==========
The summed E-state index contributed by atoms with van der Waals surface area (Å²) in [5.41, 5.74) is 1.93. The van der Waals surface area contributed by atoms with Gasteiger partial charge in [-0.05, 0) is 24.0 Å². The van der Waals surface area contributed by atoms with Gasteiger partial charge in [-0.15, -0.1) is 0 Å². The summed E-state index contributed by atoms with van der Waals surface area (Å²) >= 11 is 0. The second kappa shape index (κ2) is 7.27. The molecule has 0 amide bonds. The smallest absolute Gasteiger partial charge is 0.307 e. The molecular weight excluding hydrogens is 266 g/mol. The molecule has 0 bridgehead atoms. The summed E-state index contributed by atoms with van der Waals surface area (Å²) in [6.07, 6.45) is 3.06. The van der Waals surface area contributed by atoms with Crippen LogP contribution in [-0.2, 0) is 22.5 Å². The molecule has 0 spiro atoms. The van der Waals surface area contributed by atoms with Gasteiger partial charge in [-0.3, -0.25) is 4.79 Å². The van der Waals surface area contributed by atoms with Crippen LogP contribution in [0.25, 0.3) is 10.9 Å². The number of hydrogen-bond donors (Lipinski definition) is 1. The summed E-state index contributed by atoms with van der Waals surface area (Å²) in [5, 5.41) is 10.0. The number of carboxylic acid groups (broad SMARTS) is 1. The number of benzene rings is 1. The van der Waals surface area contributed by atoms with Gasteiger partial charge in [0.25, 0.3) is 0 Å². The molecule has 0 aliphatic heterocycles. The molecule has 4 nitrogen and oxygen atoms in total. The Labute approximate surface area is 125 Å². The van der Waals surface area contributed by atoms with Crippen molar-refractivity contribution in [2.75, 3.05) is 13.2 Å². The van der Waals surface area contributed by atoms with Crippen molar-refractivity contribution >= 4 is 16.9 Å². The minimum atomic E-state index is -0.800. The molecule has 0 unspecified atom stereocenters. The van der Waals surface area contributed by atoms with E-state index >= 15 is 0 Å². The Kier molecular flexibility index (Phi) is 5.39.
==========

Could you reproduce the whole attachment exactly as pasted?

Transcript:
The summed E-state index contributed by atoms with van der Waals surface area (Å²) in [5.41, 5.74) is 1.93. The van der Waals surface area contributed by atoms with Gasteiger partial charge in [-0.05, 0) is 24.0 Å². The van der Waals surface area contributed by atoms with Gasteiger partial charge in [-0.15, -0.1) is 0 Å². The summed E-state index contributed by atoms with van der Waals surface area (Å²) >= 11 is 0. The second kappa shape index (κ2) is 7.27. The molecule has 0 amide bonds. The smallest absolute Gasteiger partial charge is 0.307 e. The molecular weight excluding hydrogens is 266 g/mol. The molecule has 0 bridgehead atoms. The summed E-state index contributed by atoms with van der Waals surface area (Å²) in [6.07, 6.45) is 3.06. The van der Waals surface area contributed by atoms with Crippen LogP contribution in [-0.2, 0) is 22.5 Å². The molecule has 0 spiro atoms. The van der Waals surface area contributed by atoms with Gasteiger partial charge in [-0.3, -0.25) is 4.79 Å². The van der Waals surface area contributed by atoms with Crippen LogP contribution in [0.25, 0.3) is 10.9 Å². The number of hydrogen-bond donors (Lipinski definition) is 1. The summed E-state index contributed by atoms with van der Waals surface area (Å²) in [5, 5.41) is 10.0. The number of carboxylic acid groups (broad SMARTS) is 1. The number of benzene rings is 1. The van der Waals surface area contributed by atoms with Gasteiger partial charge in [0.25, 0.3) is 0 Å². The molecule has 0 aliphatic heterocycles. The molecule has 4 nitrogen and oxygen atoms in total. The Labute approximate surface area is 125 Å². The van der Waals surface area contributed by atoms with Crippen molar-refractivity contribution in [2.75, 3.05) is 13.2 Å². The van der Waals surface area contributed by atoms with Crippen molar-refractivity contribution >= 4 is 16.9 Å². The minimum atomic E-state index is -0.800. The molecule has 0 unspecified atom stereocenters. The van der Waals surface area contributed by atoms with E-state index >= 15 is 0 Å². The Kier molecular flexibility index (Phi) is 5.39.